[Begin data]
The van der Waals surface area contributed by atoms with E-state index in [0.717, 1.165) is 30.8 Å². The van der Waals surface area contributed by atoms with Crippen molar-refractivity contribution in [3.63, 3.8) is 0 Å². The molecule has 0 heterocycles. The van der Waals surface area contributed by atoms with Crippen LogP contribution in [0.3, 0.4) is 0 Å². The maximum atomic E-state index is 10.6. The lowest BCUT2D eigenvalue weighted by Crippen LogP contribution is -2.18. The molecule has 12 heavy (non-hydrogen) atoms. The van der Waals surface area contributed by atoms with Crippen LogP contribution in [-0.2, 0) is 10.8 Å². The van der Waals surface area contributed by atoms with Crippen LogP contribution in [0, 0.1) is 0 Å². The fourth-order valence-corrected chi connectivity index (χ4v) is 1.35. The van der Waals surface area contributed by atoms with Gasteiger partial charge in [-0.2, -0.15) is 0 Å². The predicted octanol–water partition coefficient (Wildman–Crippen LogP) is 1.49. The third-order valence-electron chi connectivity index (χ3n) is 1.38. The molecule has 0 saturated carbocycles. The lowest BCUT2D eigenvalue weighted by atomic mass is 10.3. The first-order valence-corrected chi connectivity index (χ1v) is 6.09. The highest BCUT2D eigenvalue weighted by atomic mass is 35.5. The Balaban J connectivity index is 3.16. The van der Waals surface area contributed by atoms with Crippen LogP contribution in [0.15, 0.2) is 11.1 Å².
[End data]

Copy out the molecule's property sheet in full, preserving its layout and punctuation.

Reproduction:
The van der Waals surface area contributed by atoms with E-state index in [0.717, 1.165) is 30.8 Å². The van der Waals surface area contributed by atoms with Crippen molar-refractivity contribution in [3.63, 3.8) is 0 Å². The molecule has 0 heterocycles. The van der Waals surface area contributed by atoms with Crippen LogP contribution in [0.3, 0.4) is 0 Å². The maximum atomic E-state index is 10.6. The lowest BCUT2D eigenvalue weighted by Crippen LogP contribution is -2.18. The molecule has 12 heavy (non-hydrogen) atoms. The van der Waals surface area contributed by atoms with Crippen LogP contribution in [-0.2, 0) is 10.8 Å². The van der Waals surface area contributed by atoms with Crippen LogP contribution in [0, 0.1) is 0 Å². The fourth-order valence-corrected chi connectivity index (χ4v) is 1.35. The van der Waals surface area contributed by atoms with Gasteiger partial charge in [-0.2, -0.15) is 0 Å². The predicted octanol–water partition coefficient (Wildman–Crippen LogP) is 1.49. The third-order valence-electron chi connectivity index (χ3n) is 1.38. The molecule has 0 saturated carbocycles. The lowest BCUT2D eigenvalue weighted by atomic mass is 10.3. The first-order valence-corrected chi connectivity index (χ1v) is 6.09. The highest BCUT2D eigenvalue weighted by atomic mass is 35.5. The Balaban J connectivity index is 3.16. The van der Waals surface area contributed by atoms with Crippen LogP contribution in [0.15, 0.2) is 11.1 Å².